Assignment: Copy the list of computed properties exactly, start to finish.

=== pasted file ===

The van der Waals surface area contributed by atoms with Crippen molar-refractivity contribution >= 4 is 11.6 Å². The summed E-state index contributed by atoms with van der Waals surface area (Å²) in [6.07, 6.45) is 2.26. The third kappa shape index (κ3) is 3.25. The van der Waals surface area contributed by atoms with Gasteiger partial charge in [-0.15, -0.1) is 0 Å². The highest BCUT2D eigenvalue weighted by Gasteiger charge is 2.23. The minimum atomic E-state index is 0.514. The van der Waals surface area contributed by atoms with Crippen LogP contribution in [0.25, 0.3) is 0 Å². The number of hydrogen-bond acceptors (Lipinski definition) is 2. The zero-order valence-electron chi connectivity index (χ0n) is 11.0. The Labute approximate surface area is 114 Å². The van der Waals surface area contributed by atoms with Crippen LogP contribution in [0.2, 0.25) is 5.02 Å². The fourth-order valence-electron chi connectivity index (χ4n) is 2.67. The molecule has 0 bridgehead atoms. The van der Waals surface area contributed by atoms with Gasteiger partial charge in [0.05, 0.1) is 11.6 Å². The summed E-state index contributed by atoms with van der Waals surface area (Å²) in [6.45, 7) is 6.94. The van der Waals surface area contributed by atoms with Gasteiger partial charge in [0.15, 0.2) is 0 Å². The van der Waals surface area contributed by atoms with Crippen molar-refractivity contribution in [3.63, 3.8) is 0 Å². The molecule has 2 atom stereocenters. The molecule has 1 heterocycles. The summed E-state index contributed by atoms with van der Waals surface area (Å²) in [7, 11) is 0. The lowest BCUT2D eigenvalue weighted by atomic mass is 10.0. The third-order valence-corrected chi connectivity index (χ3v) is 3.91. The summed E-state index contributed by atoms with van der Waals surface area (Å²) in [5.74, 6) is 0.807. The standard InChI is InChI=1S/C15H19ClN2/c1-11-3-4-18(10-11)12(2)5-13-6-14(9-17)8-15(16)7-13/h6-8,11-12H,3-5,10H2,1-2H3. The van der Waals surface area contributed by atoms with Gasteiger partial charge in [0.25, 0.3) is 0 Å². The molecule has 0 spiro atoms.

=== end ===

The van der Waals surface area contributed by atoms with Crippen molar-refractivity contribution >= 4 is 11.6 Å². The summed E-state index contributed by atoms with van der Waals surface area (Å²) in [6.07, 6.45) is 2.26. The third kappa shape index (κ3) is 3.25. The van der Waals surface area contributed by atoms with Gasteiger partial charge in [-0.15, -0.1) is 0 Å². The highest BCUT2D eigenvalue weighted by Gasteiger charge is 2.23. The minimum atomic E-state index is 0.514. The van der Waals surface area contributed by atoms with Crippen LogP contribution in [0.25, 0.3) is 0 Å². The number of hydrogen-bond acceptors (Lipinski definition) is 2. The zero-order valence-electron chi connectivity index (χ0n) is 11.0. The Labute approximate surface area is 114 Å². The van der Waals surface area contributed by atoms with Crippen LogP contribution in [0.2, 0.25) is 5.02 Å². The fourth-order valence-electron chi connectivity index (χ4n) is 2.67. The molecule has 0 bridgehead atoms. The van der Waals surface area contributed by atoms with Gasteiger partial charge in [0.05, 0.1) is 11.6 Å². The summed E-state index contributed by atoms with van der Waals surface area (Å²) in [6.45, 7) is 6.94. The van der Waals surface area contributed by atoms with Gasteiger partial charge in [0.15, 0.2) is 0 Å². The van der Waals surface area contributed by atoms with Crippen molar-refractivity contribution in [3.63, 3.8) is 0 Å². The molecule has 2 atom stereocenters. The molecule has 1 heterocycles. The summed E-state index contributed by atoms with van der Waals surface area (Å²) in [7, 11) is 0. The lowest BCUT2D eigenvalue weighted by atomic mass is 10.0. The third-order valence-corrected chi connectivity index (χ3v) is 3.91. The summed E-state index contributed by atoms with van der Waals surface area (Å²) in [5.74, 6) is 0.807. The standard InChI is InChI=1S/C15H19ClN2/c1-11-3-4-18(10-11)12(2)5-13-6-14(9-17)8-15(16)7-13/h6-8,11-12H,3-5,10H2,1-2H3. The van der Waals surface area contributed by atoms with Gasteiger partial charge in [0.25, 0.3) is 0 Å². The molecule has 0 spiro atoms.